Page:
Perhaps we ought to be critical of character education proponents that speak of a mutual “yearning to transform kids into their true potential.” An educator that speaks to a child with a yearning to see this kid be something that they are not at the present moment, is not seeing the child for who he or she really is – aside from their choices or behavior. An educator who cannot see the beauty in a child – exactly where he or she is in the present moment – cannot expect to connect with that child in the present moment. That child is, you know, the one who does not take off his hat, who exhibits insurgent behavior, who is angry with an unjust world (that exists), who is bored out of his mind with the tens of thousands of tests that he is required to take, filling in bubble after bubble for yet another standardized exam that will tell him and his school that they are (and will always be) low performing, that child that gets up and says “fuck this shit,” that child that does not play by the rules because rules have never benefited him – you know, THAT child. All of these “other people’s children” are all beautiful children in every sense of the word, right here, right now. They cannot and will not conform, transform to anyone’s set of values. The only way THAT child will consider his or her future potential is if he or she is seen in his or her absolute beauty in the present moment.
Transformational education is not about transforming kids. It is about transforming ourselves, the way we see the world and in this world, these kids, OUR kids are there, waiting, for each and every one of us to look into the mirror first. Ask ourselves, what can this child teach me about me that I do not know, about this world that I can not possibly see by myself, about this space that is ours today? How can I trust that we will give each other a chance long enough to grow together, to explore, to question, to critically challenge the world around US, so that we can work together to make a change for the generation to follow, because as long as one of us is hungry or treated unjustly, or homeless or without love, none of us is safe. None of us is transformed.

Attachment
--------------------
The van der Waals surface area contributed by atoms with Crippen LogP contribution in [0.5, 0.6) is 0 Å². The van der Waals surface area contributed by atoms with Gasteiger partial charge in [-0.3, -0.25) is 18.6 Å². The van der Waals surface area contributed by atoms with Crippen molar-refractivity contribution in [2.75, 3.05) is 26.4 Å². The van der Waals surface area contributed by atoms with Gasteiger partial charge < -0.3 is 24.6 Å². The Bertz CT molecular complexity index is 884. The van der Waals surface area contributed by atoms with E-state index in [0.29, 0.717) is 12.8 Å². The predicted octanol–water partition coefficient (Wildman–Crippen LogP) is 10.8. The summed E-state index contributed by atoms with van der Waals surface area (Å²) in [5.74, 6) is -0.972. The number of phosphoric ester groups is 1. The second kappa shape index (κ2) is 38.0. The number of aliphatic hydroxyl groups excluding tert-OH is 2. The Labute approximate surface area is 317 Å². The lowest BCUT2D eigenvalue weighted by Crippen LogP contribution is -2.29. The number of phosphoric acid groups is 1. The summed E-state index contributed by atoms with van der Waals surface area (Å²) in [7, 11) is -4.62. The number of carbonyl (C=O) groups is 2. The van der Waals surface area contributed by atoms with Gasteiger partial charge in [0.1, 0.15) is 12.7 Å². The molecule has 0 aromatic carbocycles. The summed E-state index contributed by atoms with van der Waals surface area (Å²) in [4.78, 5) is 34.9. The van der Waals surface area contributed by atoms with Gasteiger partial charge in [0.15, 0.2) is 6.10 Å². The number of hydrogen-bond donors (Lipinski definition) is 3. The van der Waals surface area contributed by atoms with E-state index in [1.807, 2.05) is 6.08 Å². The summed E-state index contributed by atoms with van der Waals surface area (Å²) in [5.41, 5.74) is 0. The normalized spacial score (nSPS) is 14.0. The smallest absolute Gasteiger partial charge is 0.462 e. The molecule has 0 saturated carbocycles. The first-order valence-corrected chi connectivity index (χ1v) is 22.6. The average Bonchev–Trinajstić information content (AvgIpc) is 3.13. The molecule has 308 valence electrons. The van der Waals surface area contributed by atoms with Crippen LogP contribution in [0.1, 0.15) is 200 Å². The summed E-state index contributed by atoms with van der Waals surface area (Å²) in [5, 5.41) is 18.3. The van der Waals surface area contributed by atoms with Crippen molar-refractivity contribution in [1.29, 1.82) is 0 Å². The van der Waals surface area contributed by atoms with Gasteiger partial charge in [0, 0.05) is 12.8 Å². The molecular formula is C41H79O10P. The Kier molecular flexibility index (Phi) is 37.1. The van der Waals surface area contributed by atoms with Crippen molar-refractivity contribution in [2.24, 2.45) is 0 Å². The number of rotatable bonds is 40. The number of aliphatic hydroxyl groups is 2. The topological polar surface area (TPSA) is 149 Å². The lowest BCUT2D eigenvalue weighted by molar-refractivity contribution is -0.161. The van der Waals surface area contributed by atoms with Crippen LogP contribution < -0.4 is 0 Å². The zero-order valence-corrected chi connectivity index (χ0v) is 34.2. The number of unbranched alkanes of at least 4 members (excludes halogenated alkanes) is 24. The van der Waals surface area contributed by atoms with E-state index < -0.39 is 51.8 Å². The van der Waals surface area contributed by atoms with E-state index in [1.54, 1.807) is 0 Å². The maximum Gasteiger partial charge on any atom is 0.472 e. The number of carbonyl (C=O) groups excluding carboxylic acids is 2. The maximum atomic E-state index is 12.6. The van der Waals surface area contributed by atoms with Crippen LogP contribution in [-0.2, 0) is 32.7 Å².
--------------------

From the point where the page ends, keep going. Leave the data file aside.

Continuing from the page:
The term social justice in education suggests that working for social justice requires a deliberate intervention that challenges fundamental inequities and works towards better educational and economic outcomes for marginalized children (Furman, 2004). An important component of social justice pedagogy is critical literacy — that is that the students themselves are participants in their education as a vehicle to understand more deeply the conditions of their lives and to acquire the academic skills to ultimately be a part of the solution to injustice (Gutstein, 2003). Research literature over the past thirty years characterizes critical literacy as (1) disrupting the commonplace; (2) interrogating multiple viewpoints; (3) focusing on sociopolitical issues; and (4) taking action and promoting social justice (Lewison, Seely Flint and Van Sluys (2002). As you consider character and education in today’s world, consider the possibility that your role as an educator must not be about what you can do to change your student’s behavior, but rather, what can you do to change your own. Social justice pedagogy is working with students together to create a safe space where challenging and disrupting the “commonplace” is not feared, but strategically channeled towards creating and implementing proactive solutions that change the conditions of our lives. It is about seeing and accepting alternative modes of behavior, conduct and language towards the ultimate goal of reaching a common ground — grounded in humanity. It is about transformation – not of the child, but of the world we live in. In order to do that, we must first, begin the arduous task of transforming ourselves.